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3 added 2 characters in body

Here is what we need. Let $X$ be a reflexive Banach space (the graph of $T$ in the original), let $(\Omega,\mathcal F, \mu)$ be a probability space, let $f : \Omega \to X$ be scalarly measurable, let $Y$ be a dense subspace of $X^*$. Assume $\int|\langle f(t),y\rangle|\,d\mu(t)<\infty$ for all $y \in Y$. For each $E \in \mathcal F$, suppose there is $m(E) \in X$ such that $$\langle m(E),y\rangle = \int_E\langle f(t),y\rangle\,d \mu(t) \qquad\qquad\hbox{(1)}$$ for all $y \in Y$. Then we want to conclude that $f$ is Pettis integrable so that (1) holds for all $y \in X^*$.

Assume $X$ is separable, so that we also know $t \mapsto \|f(t)\|$ is measurable. For $k \in \mathbb N$, let $J_k = \{ t \in \Omega : k-1 \le \|f(t)\| < k}$k\}$. Thus$J_1, J_2, \dots$is a measurable partition of$\Omega$. Restricting to a set$J_k$we have the same problem, but now$f$is bounded, and therefore certainly Pettis integrable (even Bochner integrable) and since the dense subspace$Y$separates points of$X$, we conclude (1) holds for all$E \subseteq J_k$and all$y \in X^*$. Now fix$y \in X^*$possibly not in$Y$. Let $E = \{ t \in \Omega : \langle f(t), y\rangle > 0}$> 0\}$ and $E_k = J_k \cap E$ for $k \in \mathbb N$. (Suppose we have real scalars.) Apply Bill's sequential argument to the vectors $m(E_k)$ to conclude that series $\sum_k m(E_k)$ converges unconditionally, so in particular for this particular $y$ the series $\sum_k \langle m(E_k),y\rangle$ converges and thus $\langle f(t),y\rangle$ is integrable on the set where it is positive. Similarly it is integrable on the set where it is negative. So $\langle f(t),y\rangle$ is in $L^1$.

2 added 900 characters in body

Not a proof yet.

To do the general case along Bill's lines, perhaps someRadon-Nikodym argument. I used to know that material quitewell, so maybe I can come up with something.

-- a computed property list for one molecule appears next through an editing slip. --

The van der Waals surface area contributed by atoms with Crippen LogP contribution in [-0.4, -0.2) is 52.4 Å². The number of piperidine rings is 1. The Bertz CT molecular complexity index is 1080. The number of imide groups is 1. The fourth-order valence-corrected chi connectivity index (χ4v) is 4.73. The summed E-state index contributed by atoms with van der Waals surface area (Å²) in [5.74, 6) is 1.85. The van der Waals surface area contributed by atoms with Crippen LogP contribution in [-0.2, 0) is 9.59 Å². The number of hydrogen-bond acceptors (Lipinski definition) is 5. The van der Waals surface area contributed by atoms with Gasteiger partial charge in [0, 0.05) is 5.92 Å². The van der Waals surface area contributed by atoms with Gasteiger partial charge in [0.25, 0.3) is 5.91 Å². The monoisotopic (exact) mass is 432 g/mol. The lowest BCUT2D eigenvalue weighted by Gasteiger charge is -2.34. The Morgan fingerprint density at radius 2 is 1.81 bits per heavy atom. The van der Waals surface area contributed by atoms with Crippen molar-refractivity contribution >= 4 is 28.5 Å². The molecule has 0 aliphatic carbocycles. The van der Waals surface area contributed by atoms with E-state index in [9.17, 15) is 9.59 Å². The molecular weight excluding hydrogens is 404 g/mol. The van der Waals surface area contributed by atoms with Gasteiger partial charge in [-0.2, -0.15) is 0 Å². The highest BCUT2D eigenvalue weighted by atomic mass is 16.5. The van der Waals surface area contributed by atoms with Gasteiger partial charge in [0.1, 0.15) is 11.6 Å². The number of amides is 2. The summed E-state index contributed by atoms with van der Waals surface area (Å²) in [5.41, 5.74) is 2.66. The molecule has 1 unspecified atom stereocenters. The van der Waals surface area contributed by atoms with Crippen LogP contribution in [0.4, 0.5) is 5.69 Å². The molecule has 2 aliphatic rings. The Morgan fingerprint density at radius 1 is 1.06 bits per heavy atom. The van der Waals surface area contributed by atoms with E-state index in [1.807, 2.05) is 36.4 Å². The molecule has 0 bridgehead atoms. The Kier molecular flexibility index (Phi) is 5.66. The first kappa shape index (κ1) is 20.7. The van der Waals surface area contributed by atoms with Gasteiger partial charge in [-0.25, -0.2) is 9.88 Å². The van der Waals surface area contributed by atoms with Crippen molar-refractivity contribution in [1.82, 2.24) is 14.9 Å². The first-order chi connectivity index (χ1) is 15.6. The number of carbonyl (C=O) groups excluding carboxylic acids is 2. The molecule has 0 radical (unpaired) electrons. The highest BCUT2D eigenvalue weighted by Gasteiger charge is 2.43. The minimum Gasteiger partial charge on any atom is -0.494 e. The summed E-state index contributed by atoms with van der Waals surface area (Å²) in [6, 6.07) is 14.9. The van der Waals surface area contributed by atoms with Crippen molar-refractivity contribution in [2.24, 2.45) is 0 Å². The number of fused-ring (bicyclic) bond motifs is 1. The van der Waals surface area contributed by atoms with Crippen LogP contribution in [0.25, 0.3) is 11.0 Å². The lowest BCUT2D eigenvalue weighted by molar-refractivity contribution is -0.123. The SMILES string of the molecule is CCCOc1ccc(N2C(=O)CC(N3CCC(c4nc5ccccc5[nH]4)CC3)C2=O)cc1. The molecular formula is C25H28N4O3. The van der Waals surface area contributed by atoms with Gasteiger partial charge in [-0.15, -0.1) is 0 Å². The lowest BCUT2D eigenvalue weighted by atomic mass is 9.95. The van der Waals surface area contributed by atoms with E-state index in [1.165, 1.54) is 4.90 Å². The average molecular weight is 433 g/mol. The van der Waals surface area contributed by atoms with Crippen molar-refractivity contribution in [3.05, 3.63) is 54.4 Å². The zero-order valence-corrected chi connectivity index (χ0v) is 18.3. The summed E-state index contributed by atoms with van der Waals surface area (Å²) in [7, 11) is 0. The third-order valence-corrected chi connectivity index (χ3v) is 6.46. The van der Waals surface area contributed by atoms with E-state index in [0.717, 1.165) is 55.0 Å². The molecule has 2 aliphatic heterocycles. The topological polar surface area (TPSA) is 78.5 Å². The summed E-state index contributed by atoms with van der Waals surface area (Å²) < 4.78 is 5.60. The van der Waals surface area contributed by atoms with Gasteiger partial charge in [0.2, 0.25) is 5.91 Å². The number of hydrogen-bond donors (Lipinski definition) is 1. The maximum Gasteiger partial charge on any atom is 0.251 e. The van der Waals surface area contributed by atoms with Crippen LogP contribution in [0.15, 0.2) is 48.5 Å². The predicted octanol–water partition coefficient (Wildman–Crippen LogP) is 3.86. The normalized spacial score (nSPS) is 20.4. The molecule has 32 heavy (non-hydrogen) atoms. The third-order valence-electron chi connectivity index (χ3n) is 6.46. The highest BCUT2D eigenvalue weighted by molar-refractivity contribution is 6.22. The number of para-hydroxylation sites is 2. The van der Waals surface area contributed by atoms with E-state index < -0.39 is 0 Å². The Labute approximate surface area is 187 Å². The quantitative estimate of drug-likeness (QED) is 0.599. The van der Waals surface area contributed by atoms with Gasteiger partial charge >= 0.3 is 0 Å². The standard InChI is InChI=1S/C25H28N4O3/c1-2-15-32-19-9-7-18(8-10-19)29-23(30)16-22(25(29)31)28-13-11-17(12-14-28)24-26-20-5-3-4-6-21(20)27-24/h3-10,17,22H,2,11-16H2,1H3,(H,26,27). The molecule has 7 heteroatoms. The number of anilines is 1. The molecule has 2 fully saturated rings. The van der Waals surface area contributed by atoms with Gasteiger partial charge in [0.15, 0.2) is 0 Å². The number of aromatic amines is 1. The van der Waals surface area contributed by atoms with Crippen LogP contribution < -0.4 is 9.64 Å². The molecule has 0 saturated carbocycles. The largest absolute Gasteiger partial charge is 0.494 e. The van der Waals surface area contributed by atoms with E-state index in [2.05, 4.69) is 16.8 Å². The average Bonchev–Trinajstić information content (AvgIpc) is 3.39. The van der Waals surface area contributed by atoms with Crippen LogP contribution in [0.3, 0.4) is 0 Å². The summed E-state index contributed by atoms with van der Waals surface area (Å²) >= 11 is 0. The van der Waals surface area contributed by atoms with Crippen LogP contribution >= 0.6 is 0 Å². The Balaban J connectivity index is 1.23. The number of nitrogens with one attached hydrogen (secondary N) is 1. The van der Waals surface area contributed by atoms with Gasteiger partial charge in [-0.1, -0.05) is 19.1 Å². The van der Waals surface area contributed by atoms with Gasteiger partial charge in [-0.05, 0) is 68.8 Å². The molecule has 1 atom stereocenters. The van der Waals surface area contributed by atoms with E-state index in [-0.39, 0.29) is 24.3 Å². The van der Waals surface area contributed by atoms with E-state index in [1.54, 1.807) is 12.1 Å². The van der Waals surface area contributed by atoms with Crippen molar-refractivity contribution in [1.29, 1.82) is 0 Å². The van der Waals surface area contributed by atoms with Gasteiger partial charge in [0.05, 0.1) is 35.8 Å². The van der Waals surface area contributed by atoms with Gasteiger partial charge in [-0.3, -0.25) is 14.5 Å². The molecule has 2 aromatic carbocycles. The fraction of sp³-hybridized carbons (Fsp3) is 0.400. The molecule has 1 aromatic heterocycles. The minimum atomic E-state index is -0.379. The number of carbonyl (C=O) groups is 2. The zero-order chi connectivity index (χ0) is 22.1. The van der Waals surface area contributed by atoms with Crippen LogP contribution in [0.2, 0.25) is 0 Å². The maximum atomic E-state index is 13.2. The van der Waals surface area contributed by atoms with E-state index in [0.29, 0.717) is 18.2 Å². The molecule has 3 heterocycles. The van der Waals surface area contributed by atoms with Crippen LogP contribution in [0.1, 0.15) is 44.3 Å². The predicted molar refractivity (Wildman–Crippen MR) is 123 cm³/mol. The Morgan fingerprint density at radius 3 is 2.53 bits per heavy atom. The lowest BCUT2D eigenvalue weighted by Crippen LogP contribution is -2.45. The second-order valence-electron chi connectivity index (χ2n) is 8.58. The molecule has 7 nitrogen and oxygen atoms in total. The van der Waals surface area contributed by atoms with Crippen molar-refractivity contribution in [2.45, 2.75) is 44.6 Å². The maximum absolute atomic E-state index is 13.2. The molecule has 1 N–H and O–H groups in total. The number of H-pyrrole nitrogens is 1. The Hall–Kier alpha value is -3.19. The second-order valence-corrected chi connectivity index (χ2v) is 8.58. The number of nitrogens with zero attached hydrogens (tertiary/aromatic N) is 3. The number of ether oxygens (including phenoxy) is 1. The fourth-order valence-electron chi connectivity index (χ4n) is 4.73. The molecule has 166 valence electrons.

Here is what we need. Let $X$ be a reflexive Banach spaceAssume $\int|\langle f(t),y\rangle|\,d\mu(t)<\infty$for all $y \in Y$.so that this equation (1) holds for all $y \in X^*$.

Perhaps this

Assume $X$ is separable, so that we also know$t \mapsto \|f(t)\|$ is measurable. For $k \in \mathbb N$,let $J_k = { t \in \Omega : k-1 \le \|f(t)\| < k}$.Thus $J_1, J_2, \dots$ is a Radon-Nikodym derivative argument measurable partition of $\Omega$.Restricting to a set $J_k$ we have the same problem, butnow $f$ is bounded, and therefore certainly Pettis integrable(even Bochner integrable) and since the dense subspace$Y$ separates points of $X$, we conclude (1) holds formeasure all $m$ with respect E \subseteq J_k$and all$y \in X^*$. Now fix$y \in X^*$possibly not in$Y$. Let$E = { t \in \Omega : \langle f(t), y\rangle > 0}$and$E_k = J_k \cap E$for$k \in \mathbb N$.(Suppose we have real scalars.) Apply Bill's sequentialargument to the vectors$\mu$.m(E_k)$ to concludethat series $\sum_k m(E_k)$ converges unconditionally,so in particular for this particular $y$ the series$\sum_k \langle m(E_k),y\rangle$ converges and thus$\langle f(t),y\rangle$ is integrable on the set where itis positive. Similarly it is integrable on the setwhere it is negative. So $\langle f(t),y\rangle$is in $L^1$.

1

Not a proof yet.

To do the general case along Bill's lines, perhaps some Radon-Nikodym argument. I used to know that material quite well, so maybe I can come up with something.

Here is what we need. Let $X$ be a reflexive Banach space (the graph of $T$ in the original), let $(\Omega,\mathcal F, \mu)$ be a probability space, let $f : \Omega \to X$ be scalarly measurable, let $Y$ be a dense subspace of $X^*$. For each $E \in \mathcal F$, suppose there is $m(E) \in X$ such that $$\langle m(E),y\rangle = \int_E\langle f(t),y\rangle\,d \mu(t)$$ for all $y \in Y$. Then we want to conclude that $f$ is Pettis integrable so that this equation holds for all $y \in X^*$.

Perhaps this is a Radon-Nikodym derivative argument for vector measure $m$ with respect to $\mu$.